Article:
The Fribourg Art Centre presents Image Canyon, a solo exhibition by Jérémie Gindre. For this large-scale project, the artist takes possession of four rooms on the upper ground floor of the red brick building located in Fribourg’s old town.
Conceived as a path meandering through a spectacular canyon, Jérémie Gindre’s exhibition presents us sculptures, drawings, paintings and tourist signs. The starting point of the itinerary is a cliff – possibly the one looming over Fri Art, or the one which Lewis and Clark described while travelling up the Missouri River in 1803 during their famous expedition through the still-unknown western territories of America. “We have encountered several rocks resembling wood” wrote the explorers in a bafflingly simple statement.
The quote was picked up by Jérémie Gindre in a painting-cum-text echoing a collection of petrified boards, setting the tone for a series of singular geographical discoveries. It also evokes pareidolia, an tendency to discern familiar figures – often human or animal – in all sorts of abstract objects such as rocks. Acting as a backdrop to the exhibition, these potential visions haunt the four stage-rooms of Image Canyon. A panorama emerges under a mixed lighting: the dawn of discovery and the high noon of tourism.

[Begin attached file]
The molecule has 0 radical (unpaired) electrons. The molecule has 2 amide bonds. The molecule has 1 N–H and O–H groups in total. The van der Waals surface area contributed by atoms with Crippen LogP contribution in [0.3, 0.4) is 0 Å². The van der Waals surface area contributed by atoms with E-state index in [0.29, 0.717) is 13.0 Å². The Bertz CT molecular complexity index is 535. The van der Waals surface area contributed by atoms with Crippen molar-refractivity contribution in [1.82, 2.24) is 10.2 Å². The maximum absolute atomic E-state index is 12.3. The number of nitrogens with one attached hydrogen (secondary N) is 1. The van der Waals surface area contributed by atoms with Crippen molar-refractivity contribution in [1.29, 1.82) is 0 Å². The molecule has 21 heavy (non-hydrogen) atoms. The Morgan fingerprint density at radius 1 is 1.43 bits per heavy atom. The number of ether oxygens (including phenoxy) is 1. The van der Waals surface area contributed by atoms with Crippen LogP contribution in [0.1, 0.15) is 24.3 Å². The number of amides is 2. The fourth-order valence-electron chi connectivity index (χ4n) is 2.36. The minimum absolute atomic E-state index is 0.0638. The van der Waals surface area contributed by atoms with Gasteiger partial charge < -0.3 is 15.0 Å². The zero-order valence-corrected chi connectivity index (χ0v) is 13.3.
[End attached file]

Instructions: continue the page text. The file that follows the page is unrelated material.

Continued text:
In the first two areas the objects, images and texts prefigure a panorama that has yet to appear, as if the artist had played at signposting his own practice. Curiosities are reported, a setting is announced, a rumour goes around. Sculptures and drawings do not seek to surpass their copy status, joining the vague category of creations made to memorize a shape or an idea and to translate it into a new language.
The third area of the exhibition – the highly anticipated site – brings together a series of conglomerates presented on pedestals of bricks, simultaneously evoking a garden well, a barbecue and a museum socle. These heaps of mute and seemingly tame rocks convey an atmosphere of dispersion underscored by texts adapted from novels or guides, etched out on tourist signs. The fourth area presents a series of drawings: rocks that act as temporal and geographical landmarks on the road to the West, portraits of rock slides, and finally “geographical characters”. The first series summon up the fictive memories of George O. Willard, an ordinary pioneer, and attempt to revive his memory of the landscape.
The second series analyses the variations of an accidental structure; the third draws up
a catalogue of the picturesque. Depictions of mountains, lakes, caves, rivers, islands, canyons, craters, deltas or valleys that establish a counterpoint to the objects found in
the other rooms, and that use science not as a source of tales but as an objective means
to represent the countryside, to understand the world by elucidating its forms.